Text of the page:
Drabble 155 – Kairosclerosis

Kairosclerosis

This year, I have been trying to be good to myself. A month has gone by and I’ve written just one drabble, which is a sign that it’s working.

But having one this month, is also a sign that it’s working. People talk a lot about filling their creative wells, about taking time away from work to recharge. I’ve been trying to do more of that, spending more time with books I love and less with work. Sometimes anxiety gets the best of me and I don’t succeed, and other times work becomes the fun thing, as it did when I covered Global Game Jam a couple weeks ago.

I’m trying to find balance. Some weeks are better than others—this one, so far, is going well. Last week went poorly. I’m sure I’ll fluctuate through the rest of the year as I experiment with things that work and many of them blow up in my face, but for now I feel good. Peaceful. Cared for.

Anyway, here’s a drabble.

KAIROSCLEROSIS

(n.) from Latin Kairos—”the opportune moment”—and sklēroun—“harden”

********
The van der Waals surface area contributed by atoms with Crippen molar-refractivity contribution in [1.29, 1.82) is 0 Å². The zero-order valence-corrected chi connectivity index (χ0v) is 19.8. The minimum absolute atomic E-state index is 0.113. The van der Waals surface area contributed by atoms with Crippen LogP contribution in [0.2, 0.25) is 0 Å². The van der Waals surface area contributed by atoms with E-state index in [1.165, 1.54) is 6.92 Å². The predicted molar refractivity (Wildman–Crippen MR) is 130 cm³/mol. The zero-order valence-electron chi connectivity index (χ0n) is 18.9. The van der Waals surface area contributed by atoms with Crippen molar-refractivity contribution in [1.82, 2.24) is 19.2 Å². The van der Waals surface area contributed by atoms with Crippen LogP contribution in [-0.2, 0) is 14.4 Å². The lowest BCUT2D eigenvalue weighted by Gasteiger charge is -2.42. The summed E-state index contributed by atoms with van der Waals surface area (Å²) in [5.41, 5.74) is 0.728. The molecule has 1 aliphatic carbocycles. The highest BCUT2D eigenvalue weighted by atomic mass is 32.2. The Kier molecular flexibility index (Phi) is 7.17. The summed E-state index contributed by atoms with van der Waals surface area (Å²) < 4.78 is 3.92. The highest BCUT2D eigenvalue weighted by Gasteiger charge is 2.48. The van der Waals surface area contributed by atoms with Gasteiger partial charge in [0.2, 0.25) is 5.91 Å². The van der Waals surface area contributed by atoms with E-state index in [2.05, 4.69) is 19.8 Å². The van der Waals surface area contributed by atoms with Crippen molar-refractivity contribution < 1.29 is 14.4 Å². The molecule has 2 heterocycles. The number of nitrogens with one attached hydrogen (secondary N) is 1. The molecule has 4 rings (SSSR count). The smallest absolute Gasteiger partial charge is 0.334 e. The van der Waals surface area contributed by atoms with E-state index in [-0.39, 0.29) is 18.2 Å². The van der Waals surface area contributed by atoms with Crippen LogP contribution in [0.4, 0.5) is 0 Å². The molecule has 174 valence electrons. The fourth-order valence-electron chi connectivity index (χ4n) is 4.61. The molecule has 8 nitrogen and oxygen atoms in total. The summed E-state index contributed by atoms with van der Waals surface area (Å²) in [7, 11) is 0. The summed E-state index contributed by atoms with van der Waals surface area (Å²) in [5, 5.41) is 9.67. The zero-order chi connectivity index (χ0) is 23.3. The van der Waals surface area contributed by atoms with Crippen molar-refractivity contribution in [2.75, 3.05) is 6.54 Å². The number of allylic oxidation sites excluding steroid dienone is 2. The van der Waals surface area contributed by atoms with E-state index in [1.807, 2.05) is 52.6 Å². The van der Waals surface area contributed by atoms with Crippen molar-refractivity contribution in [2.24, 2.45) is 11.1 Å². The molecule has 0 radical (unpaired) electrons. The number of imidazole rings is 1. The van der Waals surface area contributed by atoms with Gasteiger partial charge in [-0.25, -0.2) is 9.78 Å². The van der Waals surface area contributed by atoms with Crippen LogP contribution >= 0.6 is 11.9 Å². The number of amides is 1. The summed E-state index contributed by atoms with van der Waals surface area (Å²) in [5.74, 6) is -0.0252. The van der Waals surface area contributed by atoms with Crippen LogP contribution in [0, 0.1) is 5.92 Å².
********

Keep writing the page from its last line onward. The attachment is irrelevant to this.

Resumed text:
“the moment you realize that you’re currently happy—consciously trying to savor the feeling—which prompts your intellect to identify it, pick it apart and put it in context, where it will slowly dissolve until it’s little more than an aftertaste.” — The Dictionary of Obscure Sorrows

There’s a desperate trembling in her fingers as she pours golden liquid from one beaker into another. It doesn’t fizz or puff smoke; it pours slowly, more viscous than water but not as sticky as honey. She contemplates dipping her finger in and tasting it as if she doesn’t know that it’s nothing to her, hollow and empty as air.

People pay dearly for it, and money buys security, if not happiness. She labels the bottles in bright yellow and weepy-eyed widows and broken-hearted bachelors turn out their pockets, sipping the last dregs of joy from each bottle, eyes alight.

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